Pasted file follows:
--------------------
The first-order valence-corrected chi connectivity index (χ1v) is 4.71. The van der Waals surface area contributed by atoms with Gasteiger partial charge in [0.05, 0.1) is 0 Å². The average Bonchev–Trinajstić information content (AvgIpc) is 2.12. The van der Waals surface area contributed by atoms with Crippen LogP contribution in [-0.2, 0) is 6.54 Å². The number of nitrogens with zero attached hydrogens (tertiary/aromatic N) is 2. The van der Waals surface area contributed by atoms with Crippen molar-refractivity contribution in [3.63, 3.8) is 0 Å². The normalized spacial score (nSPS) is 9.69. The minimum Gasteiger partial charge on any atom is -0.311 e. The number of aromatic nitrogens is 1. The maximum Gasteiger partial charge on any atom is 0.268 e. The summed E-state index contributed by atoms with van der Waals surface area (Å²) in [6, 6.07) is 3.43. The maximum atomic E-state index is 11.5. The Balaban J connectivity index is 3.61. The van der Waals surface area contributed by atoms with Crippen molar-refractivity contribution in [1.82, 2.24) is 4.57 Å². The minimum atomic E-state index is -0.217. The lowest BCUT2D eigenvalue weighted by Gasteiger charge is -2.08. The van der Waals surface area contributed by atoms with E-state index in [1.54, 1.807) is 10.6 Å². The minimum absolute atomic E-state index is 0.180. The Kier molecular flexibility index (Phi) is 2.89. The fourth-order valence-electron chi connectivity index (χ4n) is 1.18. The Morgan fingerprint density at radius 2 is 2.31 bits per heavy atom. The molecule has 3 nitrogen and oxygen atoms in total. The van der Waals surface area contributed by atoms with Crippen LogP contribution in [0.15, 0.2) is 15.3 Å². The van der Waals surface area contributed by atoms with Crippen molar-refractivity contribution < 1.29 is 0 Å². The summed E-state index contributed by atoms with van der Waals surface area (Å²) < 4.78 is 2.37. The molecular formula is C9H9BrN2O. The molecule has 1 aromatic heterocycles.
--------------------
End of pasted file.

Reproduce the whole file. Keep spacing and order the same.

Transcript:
The first-order valence-corrected chi connectivity index (χ1v) is 4.71. The van der Waals surface area contributed by atoms with Gasteiger partial charge in [0.05, 0.1) is 0 Å². The average Bonchev–Trinajstić information content (AvgIpc) is 2.12. The van der Waals surface area contributed by atoms with Crippen LogP contribution in [-0.2, 0) is 6.54 Å². The number of nitrogens with zero attached hydrogens (tertiary/aromatic N) is 2. The van der Waals surface area contributed by atoms with Crippen molar-refractivity contribution in [3.63, 3.8) is 0 Å². The normalized spacial score (nSPS) is 9.69. The minimum Gasteiger partial charge on any atom is -0.311 e. The number of aromatic nitrogens is 1. The maximum Gasteiger partial charge on any atom is 0.268 e. The summed E-state index contributed by atoms with van der Waals surface area (Å²) in [6, 6.07) is 3.43. The maximum atomic E-state index is 11.5. The Balaban J connectivity index is 3.61. The van der Waals surface area contributed by atoms with Crippen molar-refractivity contribution in [1.82, 2.24) is 4.57 Å². The minimum atomic E-state index is -0.217. The lowest BCUT2D eigenvalue weighted by Gasteiger charge is -2.08. The van der Waals surface area contributed by atoms with E-state index in [1.54, 1.807) is 10.6 Å². The minimum absolute atomic E-state index is 0.180. The Kier molecular flexibility index (Phi) is 2.89. The fourth-order valence-electron chi connectivity index (χ4n) is 1.18. The Morgan fingerprint density at radius 2 is 2.31 bits per heavy atom. The molecule has 3 nitrogen and oxygen atoms in total. The van der Waals surface area contributed by atoms with Crippen LogP contribution in [0.15, 0.2) is 15.3 Å². The van der Waals surface area contributed by atoms with Crippen molar-refractivity contribution < 1.29 is 0 Å². The summed E-state index contributed by atoms with van der Waals surface area (Å²) < 4.78 is 2.37. The molecular formula is C9H9BrN2O. The molecule has 1 aromatic heterocycles.